Last week, the Kern County planning commissioned unanimously approved a permit for "Terminal," an art piece consisting of a 727 buried 38 feet below the Mojave Desert near Boron and accessible to only 15 people per week. Swiss artist Christoph Buchel is known for creating huge, crazy environments, and in the US for getting into a legal tussle over a very expensive aborted project at Mass MoCA (the museum "balked at acquiring a burnt-out fuselage of a 737 airliner"). The project's structural engineer, Derrick Roorda of Buro Happold, explained "Terminal" at last week's meeting (which we caught on video): "the concept is to dig a great big hole, put the airplane in it, and fill it back up" (the hole will displace about 5,600 cubic yards of soil, according to a staff member who spoke at the meeting). The plane will be connected to parking about 420 feet away by a tunnel, which will start ten feet below grade and slop down to 25 feet below grade. The idea is to make the land look as untouched as possible and there will be no external structures or signs to indicate that there's a giant airplane buried there. Buchel chose the land because it's close to mining and aviation sites.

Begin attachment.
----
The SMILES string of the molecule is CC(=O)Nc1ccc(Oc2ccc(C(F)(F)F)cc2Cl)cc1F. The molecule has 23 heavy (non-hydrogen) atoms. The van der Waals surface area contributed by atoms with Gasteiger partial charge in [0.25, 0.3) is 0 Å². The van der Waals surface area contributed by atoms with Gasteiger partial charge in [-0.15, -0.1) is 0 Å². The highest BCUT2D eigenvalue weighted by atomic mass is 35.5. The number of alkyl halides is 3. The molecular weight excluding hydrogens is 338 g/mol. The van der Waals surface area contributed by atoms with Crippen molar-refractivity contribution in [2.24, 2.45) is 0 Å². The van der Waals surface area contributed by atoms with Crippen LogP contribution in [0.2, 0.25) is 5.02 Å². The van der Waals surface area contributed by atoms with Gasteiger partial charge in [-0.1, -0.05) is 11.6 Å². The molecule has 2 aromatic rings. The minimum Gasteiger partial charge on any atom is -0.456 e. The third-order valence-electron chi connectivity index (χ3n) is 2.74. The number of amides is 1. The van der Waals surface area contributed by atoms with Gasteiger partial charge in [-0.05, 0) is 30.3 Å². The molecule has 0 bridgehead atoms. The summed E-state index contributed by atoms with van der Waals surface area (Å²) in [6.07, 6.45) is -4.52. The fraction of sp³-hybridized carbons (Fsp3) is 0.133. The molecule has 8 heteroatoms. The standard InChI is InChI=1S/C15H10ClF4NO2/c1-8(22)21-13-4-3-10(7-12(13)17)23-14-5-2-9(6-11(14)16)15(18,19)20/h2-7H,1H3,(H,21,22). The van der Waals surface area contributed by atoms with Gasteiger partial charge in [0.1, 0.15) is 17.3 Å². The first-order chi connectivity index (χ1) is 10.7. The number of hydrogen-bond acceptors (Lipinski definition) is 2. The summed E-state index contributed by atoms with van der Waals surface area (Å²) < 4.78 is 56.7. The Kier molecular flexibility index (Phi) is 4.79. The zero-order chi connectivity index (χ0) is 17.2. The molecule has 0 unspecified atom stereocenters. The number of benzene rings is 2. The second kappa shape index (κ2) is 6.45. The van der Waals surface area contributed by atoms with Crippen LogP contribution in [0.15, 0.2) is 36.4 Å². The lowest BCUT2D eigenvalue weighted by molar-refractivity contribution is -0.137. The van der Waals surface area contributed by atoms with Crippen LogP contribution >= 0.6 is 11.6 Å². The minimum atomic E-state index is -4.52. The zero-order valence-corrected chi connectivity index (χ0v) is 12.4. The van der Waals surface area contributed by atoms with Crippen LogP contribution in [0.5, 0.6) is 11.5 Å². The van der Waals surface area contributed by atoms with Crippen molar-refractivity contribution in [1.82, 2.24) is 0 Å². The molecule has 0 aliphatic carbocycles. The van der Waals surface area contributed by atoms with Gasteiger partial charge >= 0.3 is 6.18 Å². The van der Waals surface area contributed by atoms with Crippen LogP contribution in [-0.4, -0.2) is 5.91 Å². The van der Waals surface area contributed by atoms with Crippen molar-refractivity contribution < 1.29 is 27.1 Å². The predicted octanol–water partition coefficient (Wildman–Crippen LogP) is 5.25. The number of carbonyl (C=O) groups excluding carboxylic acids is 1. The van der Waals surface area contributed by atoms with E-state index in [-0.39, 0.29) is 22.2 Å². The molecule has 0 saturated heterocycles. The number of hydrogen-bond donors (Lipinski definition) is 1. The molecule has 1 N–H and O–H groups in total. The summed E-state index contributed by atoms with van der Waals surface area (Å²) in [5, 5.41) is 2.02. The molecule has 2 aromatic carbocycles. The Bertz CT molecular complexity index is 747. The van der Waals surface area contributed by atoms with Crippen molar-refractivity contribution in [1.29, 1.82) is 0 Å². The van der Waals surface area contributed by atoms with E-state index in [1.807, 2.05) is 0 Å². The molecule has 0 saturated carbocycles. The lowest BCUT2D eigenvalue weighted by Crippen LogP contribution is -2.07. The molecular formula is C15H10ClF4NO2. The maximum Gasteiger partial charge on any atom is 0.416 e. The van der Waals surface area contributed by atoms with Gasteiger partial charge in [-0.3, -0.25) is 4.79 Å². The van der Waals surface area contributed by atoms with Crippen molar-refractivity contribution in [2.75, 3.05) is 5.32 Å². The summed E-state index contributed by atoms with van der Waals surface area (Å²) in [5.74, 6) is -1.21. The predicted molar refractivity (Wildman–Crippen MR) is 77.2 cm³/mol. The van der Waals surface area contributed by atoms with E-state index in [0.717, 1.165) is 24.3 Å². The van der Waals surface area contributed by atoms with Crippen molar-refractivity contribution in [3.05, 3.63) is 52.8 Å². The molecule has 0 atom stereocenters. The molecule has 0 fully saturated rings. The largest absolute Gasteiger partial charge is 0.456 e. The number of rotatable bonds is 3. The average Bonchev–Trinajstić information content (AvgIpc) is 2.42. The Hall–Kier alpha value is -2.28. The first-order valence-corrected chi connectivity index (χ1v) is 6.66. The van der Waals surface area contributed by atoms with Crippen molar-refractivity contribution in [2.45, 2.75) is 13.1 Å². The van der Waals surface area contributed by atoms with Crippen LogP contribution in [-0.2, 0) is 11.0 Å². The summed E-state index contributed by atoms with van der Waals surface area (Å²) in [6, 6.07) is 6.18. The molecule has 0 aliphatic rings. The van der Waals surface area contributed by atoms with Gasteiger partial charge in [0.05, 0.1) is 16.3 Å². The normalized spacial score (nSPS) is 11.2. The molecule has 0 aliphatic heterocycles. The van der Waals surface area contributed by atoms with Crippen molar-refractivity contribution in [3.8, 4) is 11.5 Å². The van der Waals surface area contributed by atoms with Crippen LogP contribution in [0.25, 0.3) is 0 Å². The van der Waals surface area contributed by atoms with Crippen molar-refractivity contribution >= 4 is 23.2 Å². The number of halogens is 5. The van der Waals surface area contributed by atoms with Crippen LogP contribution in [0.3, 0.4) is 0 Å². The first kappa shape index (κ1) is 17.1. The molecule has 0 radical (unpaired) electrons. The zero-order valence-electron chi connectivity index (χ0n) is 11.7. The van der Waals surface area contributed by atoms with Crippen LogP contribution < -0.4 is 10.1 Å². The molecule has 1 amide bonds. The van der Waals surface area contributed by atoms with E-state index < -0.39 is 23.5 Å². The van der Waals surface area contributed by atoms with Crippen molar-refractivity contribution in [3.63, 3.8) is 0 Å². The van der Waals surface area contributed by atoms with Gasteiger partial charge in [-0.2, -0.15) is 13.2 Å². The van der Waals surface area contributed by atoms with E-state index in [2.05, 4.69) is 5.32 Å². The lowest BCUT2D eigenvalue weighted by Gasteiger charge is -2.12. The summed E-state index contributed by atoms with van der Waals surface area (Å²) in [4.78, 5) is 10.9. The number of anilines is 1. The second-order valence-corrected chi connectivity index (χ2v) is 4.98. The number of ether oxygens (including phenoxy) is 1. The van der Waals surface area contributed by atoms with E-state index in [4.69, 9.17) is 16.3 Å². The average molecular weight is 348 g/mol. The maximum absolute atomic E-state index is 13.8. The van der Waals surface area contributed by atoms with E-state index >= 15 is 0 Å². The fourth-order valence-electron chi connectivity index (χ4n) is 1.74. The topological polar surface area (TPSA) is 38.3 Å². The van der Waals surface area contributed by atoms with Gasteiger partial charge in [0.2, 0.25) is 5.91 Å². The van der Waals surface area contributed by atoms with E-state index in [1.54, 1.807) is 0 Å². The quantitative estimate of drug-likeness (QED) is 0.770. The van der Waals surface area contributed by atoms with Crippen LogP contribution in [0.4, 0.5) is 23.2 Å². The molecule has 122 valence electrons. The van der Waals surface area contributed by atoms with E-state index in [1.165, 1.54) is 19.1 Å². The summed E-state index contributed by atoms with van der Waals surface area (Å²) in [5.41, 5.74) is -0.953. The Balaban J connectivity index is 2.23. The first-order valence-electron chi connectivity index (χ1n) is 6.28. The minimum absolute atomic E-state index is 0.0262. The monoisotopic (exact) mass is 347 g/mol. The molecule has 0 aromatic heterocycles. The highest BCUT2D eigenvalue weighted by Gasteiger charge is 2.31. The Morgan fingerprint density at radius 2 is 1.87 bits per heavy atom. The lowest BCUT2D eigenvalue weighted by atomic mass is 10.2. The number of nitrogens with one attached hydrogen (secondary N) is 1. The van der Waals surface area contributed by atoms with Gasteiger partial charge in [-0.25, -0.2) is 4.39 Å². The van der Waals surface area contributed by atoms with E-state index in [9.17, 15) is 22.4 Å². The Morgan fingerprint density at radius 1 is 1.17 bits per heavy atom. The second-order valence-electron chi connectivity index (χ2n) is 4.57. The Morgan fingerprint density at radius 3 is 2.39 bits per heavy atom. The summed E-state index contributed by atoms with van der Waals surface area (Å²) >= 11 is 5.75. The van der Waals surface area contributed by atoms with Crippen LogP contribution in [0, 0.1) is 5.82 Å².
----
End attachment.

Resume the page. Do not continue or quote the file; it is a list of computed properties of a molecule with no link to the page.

While all the dangerous stuff like engines and jet fuel will be removed, the artist will put in new electrical, plumbing, and ventilation, and intends to make the bathrooms functional for visitors by hooking them up to a septic system. Water will either come from a well or be trucked in.
As for how many people an underground plane in the Mojave can possibly accommodate, it'll be very few. Visitors will be brought to the site in three shuttle trips of five people each per week. That means Buchel is going through all that trouble (and expense--he's funding the whole thing himself) to bury a plane that only about 780 people a year will see.
· Commission OKs airplane burial [Bakersfield.com]